The Macri administration’s role in the 28 year old artisan’s disappearance and its actions and statements to the media since then, have added fuel to the outpouring of anger about the case. Security Minister Patricia Bullrich, to whom the Gendarmerie responds, refuses to assume any responsibility in the matter. Instead, with commercial media, the government has deployed varied strategies that distract from its own role in the raid and disappearance, and that discredit Maldonado, his family and the Lof. In the commercial media, Maldonado has been painted as a violent, dangerous man - a terrorist, as the media paint all Mapuche who resist. Officials have also created a web of contradictory statements: Maldonado was not present during the raid, he accidently drowned during it, he has been spotted in other provinces. Providing credibility to such hypotheses, the government put up a 500,000 peso reward, which in September it quadrupled to 2 million pesos.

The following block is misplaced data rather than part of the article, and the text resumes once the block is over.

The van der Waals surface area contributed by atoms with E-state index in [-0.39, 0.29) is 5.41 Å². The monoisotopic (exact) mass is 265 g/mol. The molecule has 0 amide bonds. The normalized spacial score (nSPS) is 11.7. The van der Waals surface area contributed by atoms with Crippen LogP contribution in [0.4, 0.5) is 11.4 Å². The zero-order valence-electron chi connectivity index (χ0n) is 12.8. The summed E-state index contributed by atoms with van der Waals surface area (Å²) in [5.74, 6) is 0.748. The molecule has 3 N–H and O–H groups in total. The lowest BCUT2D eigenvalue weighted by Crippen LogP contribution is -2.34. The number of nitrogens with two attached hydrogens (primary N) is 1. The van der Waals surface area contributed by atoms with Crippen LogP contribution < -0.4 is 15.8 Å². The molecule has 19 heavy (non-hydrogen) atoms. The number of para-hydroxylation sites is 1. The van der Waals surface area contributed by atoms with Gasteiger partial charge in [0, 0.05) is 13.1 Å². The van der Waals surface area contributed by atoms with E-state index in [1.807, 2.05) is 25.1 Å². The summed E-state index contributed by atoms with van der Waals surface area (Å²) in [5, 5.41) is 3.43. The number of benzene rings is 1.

Varied branches of the state have blamed both Maldonado’s family and the Lof Cushamen for the absence of any progress in the investigation
In addition, instead of providing them with support and keeping them up to date, varied branches of the state have blamed both Maldonado’s family and the Lof Cushamen for the absence of any progress in the investigation which it claims to be carrying out. That investigation has not followed up on any of the many leads suggested by witnesses at the Lof and by the research carried out by the family and its lawyer. It is also being headed by the same judge Otranto who has ordered the previous raids against the Lof. Moreover, some of the evidence that has been released – over a month after the fact, has obviously been adulterated, with no apparent effort made to hide the fact.